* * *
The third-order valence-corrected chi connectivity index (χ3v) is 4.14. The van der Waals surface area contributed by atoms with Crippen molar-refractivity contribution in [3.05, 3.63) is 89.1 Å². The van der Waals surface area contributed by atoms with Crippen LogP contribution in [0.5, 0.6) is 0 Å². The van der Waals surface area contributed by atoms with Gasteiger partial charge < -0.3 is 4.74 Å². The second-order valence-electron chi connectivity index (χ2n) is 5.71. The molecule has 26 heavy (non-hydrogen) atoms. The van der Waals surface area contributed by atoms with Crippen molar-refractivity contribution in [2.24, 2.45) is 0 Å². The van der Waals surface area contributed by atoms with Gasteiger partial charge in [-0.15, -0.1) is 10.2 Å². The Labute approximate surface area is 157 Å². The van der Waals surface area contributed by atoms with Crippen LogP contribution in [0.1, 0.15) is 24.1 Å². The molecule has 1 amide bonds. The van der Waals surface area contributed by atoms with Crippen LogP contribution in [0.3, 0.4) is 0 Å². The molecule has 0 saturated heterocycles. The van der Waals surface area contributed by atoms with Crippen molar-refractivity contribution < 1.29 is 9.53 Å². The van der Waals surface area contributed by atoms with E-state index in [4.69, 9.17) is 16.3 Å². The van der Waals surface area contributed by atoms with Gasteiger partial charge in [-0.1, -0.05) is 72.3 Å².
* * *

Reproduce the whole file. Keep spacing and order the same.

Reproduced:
The third-order valence-corrected chi connectivity index (χ3v) is 4.14. The van der Waals surface area contributed by atoms with Crippen molar-refractivity contribution in [3.05, 3.63) is 89.1 Å². The van der Waals surface area contributed by atoms with Crippen LogP contribution in [0.5, 0.6) is 0 Å². The van der Waals surface area contributed by atoms with Gasteiger partial charge < -0.3 is 4.74 Å². The second-order valence-electron chi connectivity index (χ2n) is 5.71. The molecule has 26 heavy (non-hydrogen) atoms. The van der Waals surface area contributed by atoms with Crippen molar-refractivity contribution in [2.24, 2.45) is 0 Å². The van der Waals surface area contributed by atoms with Gasteiger partial charge in [-0.15, -0.1) is 10.2 Å². The Labute approximate surface area is 157 Å². The van der Waals surface area contributed by atoms with Crippen LogP contribution in [0.1, 0.15) is 24.1 Å². The molecule has 1 amide bonds. The van der Waals surface area contributed by atoms with Crippen LogP contribution in [0.3, 0.4) is 0 Å². The molecule has 0 saturated heterocycles. The van der Waals surface area contributed by atoms with Crippen molar-refractivity contribution < 1.29 is 9.53 Å². The van der Waals surface area contributed by atoms with E-state index in [4.69, 9.17) is 16.3 Å². The van der Waals surface area contributed by atoms with Gasteiger partial charge in [-0.1, -0.05) is 72.3 Å².